Sat May 8 13:06:29 EDT 2010
Just flattening + node allocation + input collection.
Let's properly solve the problem of node flattening and input/output
gathering first using a specialized data type that has the minimal set
data Graph n v = Leaf v | Node n [Graph n v]
Where the n type identifies nodes (i.e. it could be an opcode) and the
v type identifies node names in a unique way. This should then be
massaged into a non-recursive data type:
data Binding n v = Binding v n [v]
data Dict n v = Dict [v] [v] [v] [Binding n v]
The flatten function takes a temp node generator and a list of variable
to output term bindings to build a dictionary structure.
flatten :: [v] -> [(v, Graph n v)] -> Dict n v
This consists of two steps:
* fold over tree
* fold over list
Just like before, the Fold is the most important part. What is the
accumulator for the fold? The dictionary, but in a form that can
represent pointer equality.
( I'm cursing now at the absence of side effects... Accumulations
like these are trivial in Scheme. I've been able to avoid these in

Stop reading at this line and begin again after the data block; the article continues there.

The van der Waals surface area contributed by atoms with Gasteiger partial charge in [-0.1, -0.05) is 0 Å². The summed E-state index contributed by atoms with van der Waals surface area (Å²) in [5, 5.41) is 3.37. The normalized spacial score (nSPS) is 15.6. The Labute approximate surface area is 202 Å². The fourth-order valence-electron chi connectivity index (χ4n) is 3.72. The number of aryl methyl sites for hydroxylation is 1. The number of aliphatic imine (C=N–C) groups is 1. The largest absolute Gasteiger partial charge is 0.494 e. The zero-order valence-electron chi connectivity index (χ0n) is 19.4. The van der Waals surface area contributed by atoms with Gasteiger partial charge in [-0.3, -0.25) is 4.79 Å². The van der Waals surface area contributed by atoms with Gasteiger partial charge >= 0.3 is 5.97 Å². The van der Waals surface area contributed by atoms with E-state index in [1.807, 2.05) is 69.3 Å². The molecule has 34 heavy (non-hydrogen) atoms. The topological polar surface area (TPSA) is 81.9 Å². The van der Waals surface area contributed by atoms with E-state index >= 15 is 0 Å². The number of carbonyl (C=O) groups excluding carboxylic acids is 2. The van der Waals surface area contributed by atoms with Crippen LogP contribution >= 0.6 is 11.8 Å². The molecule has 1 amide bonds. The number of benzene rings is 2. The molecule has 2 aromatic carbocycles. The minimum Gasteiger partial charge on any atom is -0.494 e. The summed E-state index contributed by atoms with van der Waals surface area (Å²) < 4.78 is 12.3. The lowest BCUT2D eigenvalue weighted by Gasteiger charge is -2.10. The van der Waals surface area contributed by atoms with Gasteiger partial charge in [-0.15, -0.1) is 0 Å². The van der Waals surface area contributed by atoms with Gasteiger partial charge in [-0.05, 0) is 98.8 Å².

Haskell up to now.. )
So, what about writing Flatten.hs without memoization first, then try
to memoize it? Even then, writing down the recursion pattern:
dict -> tree -> (dict, tree)
is problematic. In SSH.hs `envFold' I've written it out explicitly.
Looks like it's time to go to basics again.
* Making "flatten" explicit is probably a good idea. It's a decent
interface and it makes it possible to concentrate on the essence :
remove recursion from (any?) datatype by introducing variable
* I'm struggling with two basic abstractions: dealing with object
equality (which can currently be ignored by using non-memoized ==
and later try to memoize it), and dealing with map + threaded